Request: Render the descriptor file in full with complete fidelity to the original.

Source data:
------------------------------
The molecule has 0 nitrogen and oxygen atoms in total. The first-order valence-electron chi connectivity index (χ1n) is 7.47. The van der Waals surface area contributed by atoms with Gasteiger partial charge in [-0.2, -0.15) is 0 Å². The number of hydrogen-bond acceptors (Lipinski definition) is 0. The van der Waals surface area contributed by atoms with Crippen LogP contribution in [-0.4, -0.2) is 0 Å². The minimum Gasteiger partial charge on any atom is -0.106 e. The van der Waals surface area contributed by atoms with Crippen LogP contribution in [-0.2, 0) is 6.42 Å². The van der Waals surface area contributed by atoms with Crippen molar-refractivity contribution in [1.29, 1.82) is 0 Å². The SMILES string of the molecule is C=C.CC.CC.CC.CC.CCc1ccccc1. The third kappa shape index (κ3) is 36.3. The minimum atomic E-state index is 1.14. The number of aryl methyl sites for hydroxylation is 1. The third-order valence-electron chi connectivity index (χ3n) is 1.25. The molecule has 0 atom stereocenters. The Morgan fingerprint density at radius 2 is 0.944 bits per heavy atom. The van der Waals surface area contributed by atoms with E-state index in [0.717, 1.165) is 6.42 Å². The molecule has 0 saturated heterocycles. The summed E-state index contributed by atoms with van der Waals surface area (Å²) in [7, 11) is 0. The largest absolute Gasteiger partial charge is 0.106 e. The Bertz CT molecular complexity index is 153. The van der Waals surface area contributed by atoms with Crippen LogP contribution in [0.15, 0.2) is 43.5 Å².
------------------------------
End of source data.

The molecule has 0 nitrogen and oxygen atoms in total. The first-order valence-electron chi connectivity index (χ1n) is 7.47. The van der Waals surface area contributed by atoms with Gasteiger partial charge in [-0.2, -0.15) is 0 Å². The number of hydrogen-bond acceptors (Lipinski definition) is 0. The van der Waals surface area contributed by atoms with Crippen LogP contribution in [-0.4, -0.2) is 0 Å². The minimum Gasteiger partial charge on any atom is -0.106 e. The van der Waals surface area contributed by atoms with Crippen LogP contribution in [-0.2, 0) is 6.42 Å². The van der Waals surface area contributed by atoms with Crippen molar-refractivity contribution in [1.29, 1.82) is 0 Å². The SMILES string of the molecule is C=C.CC.CC.CC.CC.CCc1ccccc1. The third kappa shape index (κ3) is 36.3. The minimum atomic E-state index is 1.14. The number of aryl methyl sites for hydroxylation is 1. The third-order valence-electron chi connectivity index (χ3n) is 1.25. The molecule has 0 atom stereocenters. The Morgan fingerprint density at radius 2 is 0.944 bits per heavy atom. The van der Waals surface area contributed by atoms with E-state index in [0.717, 1.165) is 6.42 Å². The molecule has 0 saturated heterocycles. The summed E-state index contributed by atoms with van der Waals surface area (Å²) in [7, 11) is 0. The largest absolute Gasteiger partial charge is 0.106 e. The Bertz CT molecular complexity index is 153. The van der Waals surface area contributed by atoms with Crippen LogP contribution in [0.15, 0.2) is 43.5 Å².